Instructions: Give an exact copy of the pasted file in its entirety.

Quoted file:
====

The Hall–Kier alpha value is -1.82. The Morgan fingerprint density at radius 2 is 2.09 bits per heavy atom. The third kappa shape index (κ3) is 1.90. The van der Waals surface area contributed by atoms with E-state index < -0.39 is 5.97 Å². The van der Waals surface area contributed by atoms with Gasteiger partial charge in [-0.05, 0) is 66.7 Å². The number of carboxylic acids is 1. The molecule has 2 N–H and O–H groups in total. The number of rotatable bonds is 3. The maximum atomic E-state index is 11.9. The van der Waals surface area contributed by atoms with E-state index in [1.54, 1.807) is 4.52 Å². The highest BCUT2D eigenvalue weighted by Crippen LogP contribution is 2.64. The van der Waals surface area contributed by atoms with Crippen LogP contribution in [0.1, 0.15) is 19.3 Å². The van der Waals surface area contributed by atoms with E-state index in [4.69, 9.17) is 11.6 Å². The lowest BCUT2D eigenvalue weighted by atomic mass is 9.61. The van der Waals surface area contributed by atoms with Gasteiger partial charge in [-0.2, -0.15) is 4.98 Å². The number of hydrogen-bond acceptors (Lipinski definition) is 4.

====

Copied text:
The Hall–Kier alpha value is -1.82. The Morgan fingerprint density at radius 2 is 2.09 bits per heavy atom. The third kappa shape index (κ3) is 1.90. The van der Waals surface area contributed by atoms with E-state index < -0.39 is 5.97 Å². The van der Waals surface area contributed by atoms with Gasteiger partial charge in [-0.05, 0) is 66.7 Å². The number of carboxylic acids is 1. The molecule has 2 N–H and O–H groups in total. The number of rotatable bonds is 3. The maximum atomic E-state index is 11.9. The van der Waals surface area contributed by atoms with E-state index in [1.54, 1.807) is 4.52 Å². The highest BCUT2D eigenvalue weighted by Crippen LogP contribution is 2.64. The van der Waals surface area contributed by atoms with Crippen LogP contribution in [0.1, 0.15) is 19.3 Å². The van der Waals surface area contributed by atoms with E-state index in [4.69, 9.17) is 11.6 Å². The lowest BCUT2D eigenvalue weighted by atomic mass is 9.61. The van der Waals surface area contributed by atoms with Gasteiger partial charge in [-0.2, -0.15) is 4.98 Å². The number of hydrogen-bond acceptors (Lipinski definition) is 4.